The distribution points around the Hawaiian island of Maui are overwhelmed with food, water and other personal effects and do not need any more donations of such items, the executive director of the nonprofit humanitarian logistics group American Logistics Aid Network (ALAN) said Friday.
In an interview with FreightWaves, Kathy Fulton debunked reports on social media that survivors of the wildfires that ravaged the western part of Maui earlier this month are lacking food, water and other basic necessities. Some may have trouble accessing certain supplies, but there is no shortage of available goods to meet daily requirements, she said.
On the contrary, relief officials have been forced to halt distributions at some locations just to sort through what people have brought, she said. In some cases, containers stuffed with goods are taking longer than expected to unload and return empty because there is no room at the destinations to place them. In particular, there has been an “abundance” of dog food donations.
“The generous, well-meaning donations are disrupting the supply chain of human food,” she said.
The situation on the ground in the western part of the island appears to affirm ALAN’s advice that people avoid sending supplies and instead make cash donations on the front end, or wait until recovery efforts are finished before donating more goods. The affected area remains in “active incident” status as officials look to recover the remains of victims of the Aug. 8 coastal blaze that has already claimed 115 lives. Authorities on Friday released the names of 388 people still unaccounted for.
The wildfires, spawned by drought conditions and fanned by high winds from an offshore hurricane, razed most of the historic town of Lahaina. It may take many years to restore the town to its prior appearance given the large number of ancient structures and artifacts that were destroyed.
ALAN has been working with the state of Hawaii’s donations task force to assist with two startup warehousing operations — one on Oahu and the other in California — to help secure, store and eventually stage the mountains of unsolicited product donations they have received. These items need to be securely stored, sorted and put to use at the right time, place and location, the group said.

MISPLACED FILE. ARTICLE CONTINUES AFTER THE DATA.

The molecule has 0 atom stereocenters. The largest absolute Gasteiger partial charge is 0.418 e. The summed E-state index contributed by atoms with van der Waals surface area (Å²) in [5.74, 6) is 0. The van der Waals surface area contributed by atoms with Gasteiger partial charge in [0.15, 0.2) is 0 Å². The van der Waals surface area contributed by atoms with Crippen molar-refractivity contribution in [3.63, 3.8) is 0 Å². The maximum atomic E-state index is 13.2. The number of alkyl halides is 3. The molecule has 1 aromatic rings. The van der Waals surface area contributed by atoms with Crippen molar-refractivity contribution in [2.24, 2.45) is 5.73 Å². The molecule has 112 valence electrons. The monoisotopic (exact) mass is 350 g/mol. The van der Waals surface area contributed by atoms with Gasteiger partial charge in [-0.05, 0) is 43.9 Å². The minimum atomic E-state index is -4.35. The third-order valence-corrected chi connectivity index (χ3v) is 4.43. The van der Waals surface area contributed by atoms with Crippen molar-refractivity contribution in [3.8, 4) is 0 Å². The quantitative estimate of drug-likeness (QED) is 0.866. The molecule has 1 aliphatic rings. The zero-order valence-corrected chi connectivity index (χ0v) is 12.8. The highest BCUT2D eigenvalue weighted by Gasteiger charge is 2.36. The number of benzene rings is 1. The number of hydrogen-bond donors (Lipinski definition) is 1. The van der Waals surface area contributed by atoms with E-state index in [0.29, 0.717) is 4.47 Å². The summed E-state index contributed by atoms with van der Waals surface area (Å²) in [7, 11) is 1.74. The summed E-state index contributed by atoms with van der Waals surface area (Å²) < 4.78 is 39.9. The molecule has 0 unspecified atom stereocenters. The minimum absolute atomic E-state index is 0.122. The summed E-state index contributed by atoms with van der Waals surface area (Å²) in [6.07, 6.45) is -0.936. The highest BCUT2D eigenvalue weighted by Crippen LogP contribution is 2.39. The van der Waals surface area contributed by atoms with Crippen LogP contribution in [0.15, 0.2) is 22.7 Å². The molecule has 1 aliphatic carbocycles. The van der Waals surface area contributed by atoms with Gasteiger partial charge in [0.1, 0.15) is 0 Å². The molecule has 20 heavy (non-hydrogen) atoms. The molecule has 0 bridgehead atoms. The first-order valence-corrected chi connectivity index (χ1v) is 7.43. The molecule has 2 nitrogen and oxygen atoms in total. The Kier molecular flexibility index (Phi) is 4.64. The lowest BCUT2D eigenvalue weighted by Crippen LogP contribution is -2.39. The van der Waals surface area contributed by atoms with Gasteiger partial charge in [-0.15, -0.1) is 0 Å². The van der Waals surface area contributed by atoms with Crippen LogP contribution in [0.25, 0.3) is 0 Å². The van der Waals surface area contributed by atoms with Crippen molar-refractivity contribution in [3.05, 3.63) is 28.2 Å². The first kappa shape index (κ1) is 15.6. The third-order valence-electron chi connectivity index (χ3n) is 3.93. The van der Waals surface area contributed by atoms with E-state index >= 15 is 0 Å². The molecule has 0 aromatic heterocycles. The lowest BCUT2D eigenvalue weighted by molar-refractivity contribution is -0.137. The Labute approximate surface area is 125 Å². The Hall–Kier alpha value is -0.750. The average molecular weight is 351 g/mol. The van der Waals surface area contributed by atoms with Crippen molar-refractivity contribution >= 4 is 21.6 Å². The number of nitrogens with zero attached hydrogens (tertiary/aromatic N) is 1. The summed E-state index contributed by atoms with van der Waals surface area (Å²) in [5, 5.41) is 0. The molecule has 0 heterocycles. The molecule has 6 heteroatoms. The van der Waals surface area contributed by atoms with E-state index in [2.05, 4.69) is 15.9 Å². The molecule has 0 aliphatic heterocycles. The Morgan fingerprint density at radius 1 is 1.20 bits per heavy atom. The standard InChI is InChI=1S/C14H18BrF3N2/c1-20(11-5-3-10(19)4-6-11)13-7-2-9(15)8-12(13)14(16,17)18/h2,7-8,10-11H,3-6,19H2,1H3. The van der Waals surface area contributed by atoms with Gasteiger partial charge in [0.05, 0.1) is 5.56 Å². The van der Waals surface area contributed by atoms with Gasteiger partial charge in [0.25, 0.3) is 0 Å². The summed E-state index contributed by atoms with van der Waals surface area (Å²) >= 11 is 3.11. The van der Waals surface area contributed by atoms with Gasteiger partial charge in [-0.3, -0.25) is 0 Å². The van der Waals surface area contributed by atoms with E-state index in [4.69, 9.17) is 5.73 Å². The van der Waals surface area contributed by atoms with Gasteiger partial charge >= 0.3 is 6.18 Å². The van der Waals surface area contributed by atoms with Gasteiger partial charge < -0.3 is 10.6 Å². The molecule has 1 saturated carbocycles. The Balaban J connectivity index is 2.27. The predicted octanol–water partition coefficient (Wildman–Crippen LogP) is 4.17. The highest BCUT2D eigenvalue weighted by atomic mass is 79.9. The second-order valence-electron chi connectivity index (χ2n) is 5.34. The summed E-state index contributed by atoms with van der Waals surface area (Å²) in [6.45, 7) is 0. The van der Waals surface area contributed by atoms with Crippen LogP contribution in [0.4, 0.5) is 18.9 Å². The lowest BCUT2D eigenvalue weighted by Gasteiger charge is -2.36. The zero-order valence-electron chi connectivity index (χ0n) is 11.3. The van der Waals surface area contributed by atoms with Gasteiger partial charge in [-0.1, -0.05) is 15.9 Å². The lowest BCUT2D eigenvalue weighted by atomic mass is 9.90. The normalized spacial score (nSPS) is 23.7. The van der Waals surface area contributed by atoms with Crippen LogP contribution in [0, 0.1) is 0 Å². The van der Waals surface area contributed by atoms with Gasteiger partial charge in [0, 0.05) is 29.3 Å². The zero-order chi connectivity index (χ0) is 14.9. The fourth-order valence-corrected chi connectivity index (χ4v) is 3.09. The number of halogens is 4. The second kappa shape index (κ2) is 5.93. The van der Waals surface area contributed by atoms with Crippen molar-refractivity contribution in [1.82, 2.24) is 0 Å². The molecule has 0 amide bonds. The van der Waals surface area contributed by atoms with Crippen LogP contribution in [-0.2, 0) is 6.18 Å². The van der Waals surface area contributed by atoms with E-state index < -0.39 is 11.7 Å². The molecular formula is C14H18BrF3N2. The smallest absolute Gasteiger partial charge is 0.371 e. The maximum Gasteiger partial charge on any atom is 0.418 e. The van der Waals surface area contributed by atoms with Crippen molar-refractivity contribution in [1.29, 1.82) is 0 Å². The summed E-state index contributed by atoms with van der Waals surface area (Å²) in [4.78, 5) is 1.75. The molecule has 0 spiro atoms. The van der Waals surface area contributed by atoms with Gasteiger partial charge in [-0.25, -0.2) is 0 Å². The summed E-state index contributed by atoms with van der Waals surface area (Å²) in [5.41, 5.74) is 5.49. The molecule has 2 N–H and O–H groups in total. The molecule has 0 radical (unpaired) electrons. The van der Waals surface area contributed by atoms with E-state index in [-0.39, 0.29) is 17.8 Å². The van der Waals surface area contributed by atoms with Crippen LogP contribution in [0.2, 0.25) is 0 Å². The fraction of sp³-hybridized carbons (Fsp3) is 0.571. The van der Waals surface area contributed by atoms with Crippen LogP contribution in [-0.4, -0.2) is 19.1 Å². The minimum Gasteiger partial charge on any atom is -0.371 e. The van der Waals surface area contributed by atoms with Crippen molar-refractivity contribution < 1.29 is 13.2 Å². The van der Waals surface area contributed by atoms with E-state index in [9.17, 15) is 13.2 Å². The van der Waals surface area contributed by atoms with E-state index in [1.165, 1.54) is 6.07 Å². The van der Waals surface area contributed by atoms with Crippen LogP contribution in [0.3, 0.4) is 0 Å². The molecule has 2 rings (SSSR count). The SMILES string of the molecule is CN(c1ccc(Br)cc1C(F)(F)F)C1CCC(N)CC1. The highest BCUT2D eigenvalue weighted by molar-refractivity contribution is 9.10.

Additional warehouses will eventually be needed to store the influx of supplies, Fulton said, explaining that what will be needed sooner rather than later are wheelchairs and other durable medical equipment.
By volume, most relief supplies have been shipped by ocean from the mainland to Honolulu harbor, where they are transhipped by interisland barge to Maui. Goods are also being shipped by air to Maui’s Kahului Airport.
Soon after the wildfires subsided, ALAN began contacting many of the businesses that already had products on Maui or other nearby islands to try to match them with organizations that needed them. ALAN also created a logistics work group for the Hawai’i VOAD (Voluntary Organizations Active In Disasters). Its role as the group’s leader is to help identify short- and long-term needs and capabilities in order to reduce confusion, eliminate gaps and minimize duplication of effort.
ALAN requested that companies or individuals willing to donate warehouse space, trucks, equipment or supplies do so now.
“We’ll need a lot of support on both the islands and on the mainland,” it said in a communique earlier this week. “The more advance information we have about available resources, the more quickly we’ll be able to fulfill requests for assistance and get survivors the help they need.”
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